The parent appealed from the hearing officer’s determination. On October 20, 1995, I sustained the parent’s appeal (Application of a Child with a Disability, Appeal No. 95-61). I found that respondent had failed to recommend a specific placement for the child, as it was obligated to do. I further found that the parent had demonstrated that Hope Hall, which had not been approved by the State Education Department to instruct children with disabilities, had offered services which addressed the girl’s identified special education needs. In addition, the parent was found to have cooperated with the CSE at all times. Accordingly, she was determined to be eligible for an award of tuition reimbursement for the period from March through June, 1995 (see School Committee of the Town of Burlington v. Department of Education, Massachusetts, 471 U.S. 359 ; Florence County School District Four et al. v. Carter by Carter, 510 U.S. 7 ). My decision is the subject of an action which is now pending in the United States District Court for the Western District of New York.
Respondent's CSE was scheduled to meet on August 29, 1995 to recommend the child's educational placement for the 1995-96 school year. That CSE meeting was reportedly postponed at the parent's request. The child remained in Hope Hall for the seventh grade during the 1995-96 school year. In November, 1995, the parent was notified that the CSE would meet with her on December 12, 1995. The parent, her attorney, and two representatives of Hope Hall attended the CSE meeting. The principal of Hope Hall, and the child's teacher in Hope Hall, described the child's academic performance and social development for the CSE. The CSE then convened in executive session with the child's teacher, but without the parent, her attorney, or the principal of Hope Hall. During the executive session, the CSE reportedly discussed certain placement alternatives for the child. The CSE then reconvened with the parent and her representatives, at which time it disclosed its recommendation for the 1995-96 school year.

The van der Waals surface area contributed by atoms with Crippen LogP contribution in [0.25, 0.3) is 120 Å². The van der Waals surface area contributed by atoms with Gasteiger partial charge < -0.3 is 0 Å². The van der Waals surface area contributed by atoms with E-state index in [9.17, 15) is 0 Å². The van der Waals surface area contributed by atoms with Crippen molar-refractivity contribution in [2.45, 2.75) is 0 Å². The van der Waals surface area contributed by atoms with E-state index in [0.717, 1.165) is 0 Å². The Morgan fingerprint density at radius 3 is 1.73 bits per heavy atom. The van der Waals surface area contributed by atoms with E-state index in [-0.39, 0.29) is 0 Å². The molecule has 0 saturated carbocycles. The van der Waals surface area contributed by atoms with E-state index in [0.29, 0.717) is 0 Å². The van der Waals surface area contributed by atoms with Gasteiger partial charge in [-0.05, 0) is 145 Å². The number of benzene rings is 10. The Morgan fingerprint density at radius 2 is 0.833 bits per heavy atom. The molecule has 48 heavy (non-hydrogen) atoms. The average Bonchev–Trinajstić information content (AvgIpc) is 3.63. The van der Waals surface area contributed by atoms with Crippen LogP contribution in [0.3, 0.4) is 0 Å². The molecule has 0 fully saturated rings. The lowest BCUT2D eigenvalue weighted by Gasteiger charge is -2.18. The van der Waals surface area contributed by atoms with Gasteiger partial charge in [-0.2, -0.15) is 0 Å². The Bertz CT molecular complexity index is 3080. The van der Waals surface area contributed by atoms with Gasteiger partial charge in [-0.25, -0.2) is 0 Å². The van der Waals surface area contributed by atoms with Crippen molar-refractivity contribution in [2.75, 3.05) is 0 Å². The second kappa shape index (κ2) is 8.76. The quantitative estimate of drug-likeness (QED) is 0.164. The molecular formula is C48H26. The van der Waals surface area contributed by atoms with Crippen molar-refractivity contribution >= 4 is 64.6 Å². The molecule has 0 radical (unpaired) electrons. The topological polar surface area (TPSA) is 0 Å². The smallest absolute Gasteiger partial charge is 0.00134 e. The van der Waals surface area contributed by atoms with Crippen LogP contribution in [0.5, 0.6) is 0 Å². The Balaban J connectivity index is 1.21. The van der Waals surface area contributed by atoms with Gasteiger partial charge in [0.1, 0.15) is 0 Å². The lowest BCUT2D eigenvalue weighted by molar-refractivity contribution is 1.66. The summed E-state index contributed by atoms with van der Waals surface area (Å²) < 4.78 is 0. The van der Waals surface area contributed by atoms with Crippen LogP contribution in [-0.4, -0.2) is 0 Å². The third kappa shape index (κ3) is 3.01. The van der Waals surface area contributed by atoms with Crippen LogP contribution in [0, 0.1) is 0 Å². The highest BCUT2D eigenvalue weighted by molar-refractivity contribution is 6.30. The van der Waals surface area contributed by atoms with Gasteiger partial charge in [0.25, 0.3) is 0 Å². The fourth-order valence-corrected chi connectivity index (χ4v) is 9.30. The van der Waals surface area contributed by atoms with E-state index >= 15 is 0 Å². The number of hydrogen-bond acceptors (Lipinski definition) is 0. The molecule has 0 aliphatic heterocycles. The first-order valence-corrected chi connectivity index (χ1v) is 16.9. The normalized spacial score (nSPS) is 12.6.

The individualized education program (IEP) which the CSE prepared for the child indicated that her reading and writing skills were at the fifth grade level, and her mathematics skills were at the seventh grade level. The girl was described as an apparent visual learner who benefited from multi-sensory instruction. She was reported to have age-appropriate management needs, and she was described as interacting appropriately with adults and peers. The CSE recommended that the child remain classified as learning disabled, and that she be enrolled in a self-contained special education class in the Greece Apollo Middle School. The recommended class had a child to adult ratio of 15:1+1, i.e., it had a teacher and an aide. The child was to be mainstreamed for physical education, art, music, and technology. At the hearing in this proceeding, the CSE chairperson testified that the 15:1 + 1 class was an additional choice on the board of education's continuum of alternative placements (see 34 CFR 300.551), rather than an inconsistency with the State regulatory requirement of a class size of 12:1 + 1 (see 8 NYCRR 200.6 [g]  [i]). The CSE also recommended that the child receive speech/language therapy for 45 minutes, twice per week, and that she receive counseling for 40 minutes, once per week. It further recommended that an individual monitor be assigned to be with the girl throughout the school day. The CSE recommended that certain testing modifications be used with the girl, and that she be provided with a Franklin Speller.
The parent was opposed to the CSE's recommendation. In a conversation with the CSE chairperson, the parent reportedly expressed doubt about the child's academic and social proficiencies which the Hope Hall staff had reported to the CSE. In view of those concerns, as well as the fact that the girl was nearing her fifteenth birthday and would need a statement of transition services in her IEP (see 8 NYCRR 200.4 [c]  [v]), the CSE chairperson decided to have the girl re-evaluated. She offered the parent the option of having the re-evaluation performed at the Genesee Hospital in Rochester, in lieu of an evaluation by school district personnel. However, the parent reportedly declined that offer.